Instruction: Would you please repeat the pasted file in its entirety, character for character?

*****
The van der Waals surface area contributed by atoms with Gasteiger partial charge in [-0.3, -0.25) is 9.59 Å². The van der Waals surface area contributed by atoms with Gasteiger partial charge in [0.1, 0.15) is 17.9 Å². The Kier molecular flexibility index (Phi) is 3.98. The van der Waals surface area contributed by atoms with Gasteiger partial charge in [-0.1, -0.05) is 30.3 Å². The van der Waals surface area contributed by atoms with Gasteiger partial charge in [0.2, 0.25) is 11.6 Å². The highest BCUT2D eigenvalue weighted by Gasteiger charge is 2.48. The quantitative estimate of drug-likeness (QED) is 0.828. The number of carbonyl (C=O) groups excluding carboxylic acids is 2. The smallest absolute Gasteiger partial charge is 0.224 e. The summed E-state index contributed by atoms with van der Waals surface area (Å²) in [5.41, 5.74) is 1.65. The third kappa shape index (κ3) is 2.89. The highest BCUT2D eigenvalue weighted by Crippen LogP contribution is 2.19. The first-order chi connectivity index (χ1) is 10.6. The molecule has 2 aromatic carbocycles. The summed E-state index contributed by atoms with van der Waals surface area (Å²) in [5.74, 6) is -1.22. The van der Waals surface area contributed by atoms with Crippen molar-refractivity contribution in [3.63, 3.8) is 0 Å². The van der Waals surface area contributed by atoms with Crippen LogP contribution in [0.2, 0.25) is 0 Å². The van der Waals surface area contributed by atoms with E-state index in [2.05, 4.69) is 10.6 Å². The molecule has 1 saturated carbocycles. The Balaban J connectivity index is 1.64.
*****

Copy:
The van der Waals surface area contributed by atoms with Gasteiger partial charge in [-0.3, -0.25) is 9.59 Å². The van der Waals surface area contributed by atoms with Gasteiger partial charge in [0.1, 0.15) is 17.9 Å². The Kier molecular flexibility index (Phi) is 3.98. The van der Waals surface area contributed by atoms with Gasteiger partial charge in [-0.1, -0.05) is 30.3 Å². The van der Waals surface area contributed by atoms with Gasteiger partial charge in [0.2, 0.25) is 11.6 Å². The highest BCUT2D eigenvalue weighted by Gasteiger charge is 2.48. The quantitative estimate of drug-likeness (QED) is 0.828. The number of carbonyl (C=O) groups excluding carboxylic acids is 2. The smallest absolute Gasteiger partial charge is 0.224 e. The summed E-state index contributed by atoms with van der Waals surface area (Å²) in [5.41, 5.74) is 1.65. The third kappa shape index (κ3) is 2.89. The highest BCUT2D eigenvalue weighted by Crippen LogP contribution is 2.19. The first-order chi connectivity index (χ1) is 10.6. The molecule has 2 aromatic carbocycles. The summed E-state index contributed by atoms with van der Waals surface area (Å²) in [5.74, 6) is -1.22. The van der Waals surface area contributed by atoms with Crippen molar-refractivity contribution in [3.63, 3.8) is 0 Å². The van der Waals surface area contributed by atoms with Crippen LogP contribution in [0.2, 0.25) is 0 Å². The van der Waals surface area contributed by atoms with E-state index in [2.05, 4.69) is 10.6 Å². The molecule has 1 saturated carbocycles. The Balaban J connectivity index is 1.64.